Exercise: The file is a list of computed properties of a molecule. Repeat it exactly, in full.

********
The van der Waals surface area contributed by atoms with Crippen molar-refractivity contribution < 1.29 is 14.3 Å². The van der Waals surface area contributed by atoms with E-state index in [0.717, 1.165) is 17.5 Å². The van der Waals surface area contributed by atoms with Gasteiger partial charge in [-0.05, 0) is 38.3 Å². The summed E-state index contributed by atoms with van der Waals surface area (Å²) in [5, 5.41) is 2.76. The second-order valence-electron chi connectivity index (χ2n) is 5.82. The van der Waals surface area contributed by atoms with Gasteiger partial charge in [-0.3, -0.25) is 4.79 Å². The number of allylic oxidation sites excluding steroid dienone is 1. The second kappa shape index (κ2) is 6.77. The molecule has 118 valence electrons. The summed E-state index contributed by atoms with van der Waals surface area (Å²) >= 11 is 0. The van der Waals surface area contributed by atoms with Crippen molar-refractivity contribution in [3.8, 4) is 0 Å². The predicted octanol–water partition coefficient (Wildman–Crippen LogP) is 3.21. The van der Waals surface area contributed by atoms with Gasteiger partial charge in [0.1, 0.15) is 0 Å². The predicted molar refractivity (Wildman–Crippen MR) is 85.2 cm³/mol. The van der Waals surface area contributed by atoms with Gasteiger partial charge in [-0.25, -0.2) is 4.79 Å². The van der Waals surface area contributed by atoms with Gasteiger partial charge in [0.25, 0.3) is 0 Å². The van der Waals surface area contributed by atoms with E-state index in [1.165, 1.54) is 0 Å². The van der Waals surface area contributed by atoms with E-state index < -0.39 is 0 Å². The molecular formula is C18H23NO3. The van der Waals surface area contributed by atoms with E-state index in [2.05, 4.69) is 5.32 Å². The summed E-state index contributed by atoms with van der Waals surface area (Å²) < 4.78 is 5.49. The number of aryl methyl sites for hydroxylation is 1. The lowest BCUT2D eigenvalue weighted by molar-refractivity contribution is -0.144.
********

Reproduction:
The van der Waals surface area contributed by atoms with Crippen molar-refractivity contribution < 1.29 is 14.3 Å². The van der Waals surface area contributed by atoms with E-state index in [0.717, 1.165) is 17.5 Å². The van der Waals surface area contributed by atoms with Gasteiger partial charge in [-0.05, 0) is 38.3 Å². The summed E-state index contributed by atoms with van der Waals surface area (Å²) in [5, 5.41) is 2.76. The second-order valence-electron chi connectivity index (χ2n) is 5.82. The van der Waals surface area contributed by atoms with Gasteiger partial charge in [-0.3, -0.25) is 4.79 Å². The number of allylic oxidation sites excluding steroid dienone is 1. The second kappa shape index (κ2) is 6.77. The molecule has 118 valence electrons. The summed E-state index contributed by atoms with van der Waals surface area (Å²) >= 11 is 0. The van der Waals surface area contributed by atoms with Crippen molar-refractivity contribution in [3.8, 4) is 0 Å². The predicted octanol–water partition coefficient (Wildman–Crippen LogP) is 3.21. The van der Waals surface area contributed by atoms with Gasteiger partial charge in [0.1, 0.15) is 0 Å². The predicted molar refractivity (Wildman–Crippen MR) is 85.2 cm³/mol. The van der Waals surface area contributed by atoms with Gasteiger partial charge in [-0.25, -0.2) is 4.79 Å². The van der Waals surface area contributed by atoms with Gasteiger partial charge in [0.25, 0.3) is 0 Å². The van der Waals surface area contributed by atoms with E-state index in [1.165, 1.54) is 0 Å². The van der Waals surface area contributed by atoms with E-state index < -0.39 is 0 Å². The molecular formula is C18H23NO3. The van der Waals surface area contributed by atoms with E-state index in [2.05, 4.69) is 5.32 Å². The summed E-state index contributed by atoms with van der Waals surface area (Å²) < 4.78 is 5.49. The number of aryl methyl sites for hydroxylation is 1. The lowest BCUT2D eigenvalue weighted by molar-refractivity contribution is -0.144.